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Misunderstood?
E.M. Swift
June 30, 1997
Is Jerry Reinsdorf the belligerent union buster he appeared to be during the baseball strike, the turncoat who signed Albert Belle to a $55 million contract to play for the White Sox, the lunatic who might break up the Bulls' dynasty, the malcontent who sued the NBA to protect his own TV revenues? Or is he simply misunderstood? Is he, in fact, one of the smartest owners in pro sports, a businessman whose teams are powerful and profitable and whose employees are deeply loyal?
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June 30, 1997

Misunderstood?

Is Jerry Reinsdorf the belligerent union buster he appeared to be during the baseball strike, the turncoat who signed Albert Belle to a $55 million contract to play for the White Sox, the lunatic who might break up the Bulls' dynasty, the malcontent who sued the NBA to protect his own TV revenues? Or is he simply misunderstood? Is he, in fact, one of the smartest owners in pro sports, a businessman whose teams are powerful and profitable and whose employees are deeply loyal?

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The upper deck of Comiskey Park, steep and yawning, is vacant on this May night. The owner's suite is nearly empty. Reinsdorf is remarking on the game—"I can't believe Albert didn't get to that ball"—while conducting an interview. He still considers himself a fan, though he doesn't enjoy the game as much as he once did. "I'm still not all the way back," he says. "I used to go out to the batting cage and kibbitz with the players. I didn't do that at all in 1995 or '96."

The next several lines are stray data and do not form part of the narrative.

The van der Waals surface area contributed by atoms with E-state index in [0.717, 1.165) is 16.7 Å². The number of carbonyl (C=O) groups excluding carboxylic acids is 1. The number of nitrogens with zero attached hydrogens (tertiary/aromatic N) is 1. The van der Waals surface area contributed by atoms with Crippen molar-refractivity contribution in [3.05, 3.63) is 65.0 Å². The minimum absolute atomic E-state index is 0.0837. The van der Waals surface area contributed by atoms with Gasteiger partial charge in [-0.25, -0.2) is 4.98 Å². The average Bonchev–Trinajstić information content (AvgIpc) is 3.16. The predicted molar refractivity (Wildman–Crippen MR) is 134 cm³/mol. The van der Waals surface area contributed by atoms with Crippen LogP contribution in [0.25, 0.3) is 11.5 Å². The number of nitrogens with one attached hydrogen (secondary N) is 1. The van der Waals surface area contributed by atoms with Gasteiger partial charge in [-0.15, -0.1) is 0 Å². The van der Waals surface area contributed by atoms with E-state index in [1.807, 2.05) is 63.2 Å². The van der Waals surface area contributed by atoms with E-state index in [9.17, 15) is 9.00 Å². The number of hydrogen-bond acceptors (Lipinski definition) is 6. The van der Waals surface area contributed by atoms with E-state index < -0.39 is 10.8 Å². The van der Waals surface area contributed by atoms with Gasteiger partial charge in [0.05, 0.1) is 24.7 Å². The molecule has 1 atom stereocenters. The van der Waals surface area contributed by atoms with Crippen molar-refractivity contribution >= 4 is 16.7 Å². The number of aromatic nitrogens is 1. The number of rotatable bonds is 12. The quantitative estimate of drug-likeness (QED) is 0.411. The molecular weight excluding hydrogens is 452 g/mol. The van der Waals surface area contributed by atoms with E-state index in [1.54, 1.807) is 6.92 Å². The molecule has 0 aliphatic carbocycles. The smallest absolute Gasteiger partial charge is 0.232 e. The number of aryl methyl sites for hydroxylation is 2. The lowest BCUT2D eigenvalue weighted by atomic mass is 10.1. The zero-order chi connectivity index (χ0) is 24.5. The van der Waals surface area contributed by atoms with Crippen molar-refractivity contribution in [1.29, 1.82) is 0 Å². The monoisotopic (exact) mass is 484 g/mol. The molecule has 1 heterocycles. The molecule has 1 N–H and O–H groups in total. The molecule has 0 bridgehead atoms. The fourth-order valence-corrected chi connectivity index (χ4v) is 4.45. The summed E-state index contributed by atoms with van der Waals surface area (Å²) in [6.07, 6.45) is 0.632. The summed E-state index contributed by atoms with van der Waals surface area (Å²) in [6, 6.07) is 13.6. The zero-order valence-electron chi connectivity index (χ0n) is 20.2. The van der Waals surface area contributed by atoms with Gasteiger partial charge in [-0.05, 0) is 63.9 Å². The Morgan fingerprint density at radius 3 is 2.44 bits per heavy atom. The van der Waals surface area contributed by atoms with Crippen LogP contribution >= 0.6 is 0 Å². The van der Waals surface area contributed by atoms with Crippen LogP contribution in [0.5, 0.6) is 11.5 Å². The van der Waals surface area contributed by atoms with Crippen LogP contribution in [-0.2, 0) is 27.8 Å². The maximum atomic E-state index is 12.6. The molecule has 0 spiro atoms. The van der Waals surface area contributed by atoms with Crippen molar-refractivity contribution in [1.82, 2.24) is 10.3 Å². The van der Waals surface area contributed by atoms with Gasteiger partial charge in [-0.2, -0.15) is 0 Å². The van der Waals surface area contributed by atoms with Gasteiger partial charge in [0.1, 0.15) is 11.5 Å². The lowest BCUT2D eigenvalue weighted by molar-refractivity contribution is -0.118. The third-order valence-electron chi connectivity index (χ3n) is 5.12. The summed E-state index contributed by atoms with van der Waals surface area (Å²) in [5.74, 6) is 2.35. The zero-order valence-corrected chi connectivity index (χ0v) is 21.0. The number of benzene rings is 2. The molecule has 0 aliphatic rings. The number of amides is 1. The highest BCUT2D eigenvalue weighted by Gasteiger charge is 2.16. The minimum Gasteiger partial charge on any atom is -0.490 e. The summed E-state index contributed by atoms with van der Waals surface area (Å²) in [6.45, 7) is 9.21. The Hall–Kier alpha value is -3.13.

Reinsdorf has instituted a $1 ladies' night—an old Veeck tradition—to try to win back fans, but the truth is, all the excitement these days has been generated by Reinsdorf's other team. The Bulls' season won't end for another month, and until it does, the White Sox won't draw flies. Still, it's at sleepy Comiskey Park that the kid from Brooklyn looks most at home. "The passion will come back," he says, relighting his cigar. "It's such a great game."

Reinsdorf vows that he is finished with labor wars, that after the current basic agreement expires in 2000, he will not let himself be sucked into another black hole of acrimony. But he still has plans, big plans. "I don't feel like selling," he says. "I don't think I'm close to getting out. I still love what I do. It's not the love I had when I was only a fan, but I still love the competition. The payback is when you're standing in Grant Park and see 500,000 people celebrating a championship, people who feel pride to be living in Chicago, and you know you've played a part in that. It's better than a real job."

He seems surprisingly at peace with his niche. God, or perhaps Jerry Reinsdorf himself, may have granted him the serenity after all.

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